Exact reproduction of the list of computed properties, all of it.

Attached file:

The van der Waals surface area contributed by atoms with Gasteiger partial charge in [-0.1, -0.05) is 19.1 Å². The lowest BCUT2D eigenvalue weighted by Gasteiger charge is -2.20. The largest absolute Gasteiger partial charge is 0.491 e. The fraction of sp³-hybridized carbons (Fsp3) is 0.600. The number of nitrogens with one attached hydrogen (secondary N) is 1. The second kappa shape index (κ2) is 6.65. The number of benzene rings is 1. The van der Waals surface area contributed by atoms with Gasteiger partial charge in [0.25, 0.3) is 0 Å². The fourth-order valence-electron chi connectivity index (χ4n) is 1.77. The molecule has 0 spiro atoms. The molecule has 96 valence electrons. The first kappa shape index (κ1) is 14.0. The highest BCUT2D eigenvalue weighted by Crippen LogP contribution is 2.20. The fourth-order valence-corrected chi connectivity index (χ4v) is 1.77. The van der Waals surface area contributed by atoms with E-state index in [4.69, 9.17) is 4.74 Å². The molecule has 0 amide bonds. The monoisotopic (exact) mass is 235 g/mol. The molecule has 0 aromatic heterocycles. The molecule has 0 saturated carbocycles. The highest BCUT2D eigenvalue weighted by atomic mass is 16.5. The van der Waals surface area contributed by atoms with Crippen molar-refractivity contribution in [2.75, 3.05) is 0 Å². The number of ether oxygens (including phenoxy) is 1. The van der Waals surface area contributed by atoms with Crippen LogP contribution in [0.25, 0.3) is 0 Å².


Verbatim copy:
The van der Waals surface area contributed by atoms with Gasteiger partial charge in [-0.1, -0.05) is 19.1 Å². The lowest BCUT2D eigenvalue weighted by Gasteiger charge is -2.20. The largest absolute Gasteiger partial charge is 0.491 e. The fraction of sp³-hybridized carbons (Fsp3) is 0.600. The number of nitrogens with one attached hydrogen (secondary N) is 1. The second kappa shape index (κ2) is 6.65. The number of benzene rings is 1. The van der Waals surface area contributed by atoms with Gasteiger partial charge in [0.25, 0.3) is 0 Å². The fourth-order valence-electron chi connectivity index (χ4n) is 1.77. The molecule has 0 spiro atoms. The molecule has 96 valence electrons. The first kappa shape index (κ1) is 14.0. The highest BCUT2D eigenvalue weighted by Crippen LogP contribution is 2.20. The fourth-order valence-corrected chi connectivity index (χ4v) is 1.77. The van der Waals surface area contributed by atoms with E-state index in [4.69, 9.17) is 4.74 Å². The molecule has 0 amide bonds. The monoisotopic (exact) mass is 235 g/mol. The molecule has 0 aromatic heterocycles. The molecule has 0 saturated carbocycles. The highest BCUT2D eigenvalue weighted by atomic mass is 16.5. The van der Waals surface area contributed by atoms with Crippen molar-refractivity contribution in [2.75, 3.05) is 0 Å². The number of ether oxygens (including phenoxy) is 1. The van der Waals surface area contributed by atoms with Crippen LogP contribution in [0.25, 0.3) is 0 Å².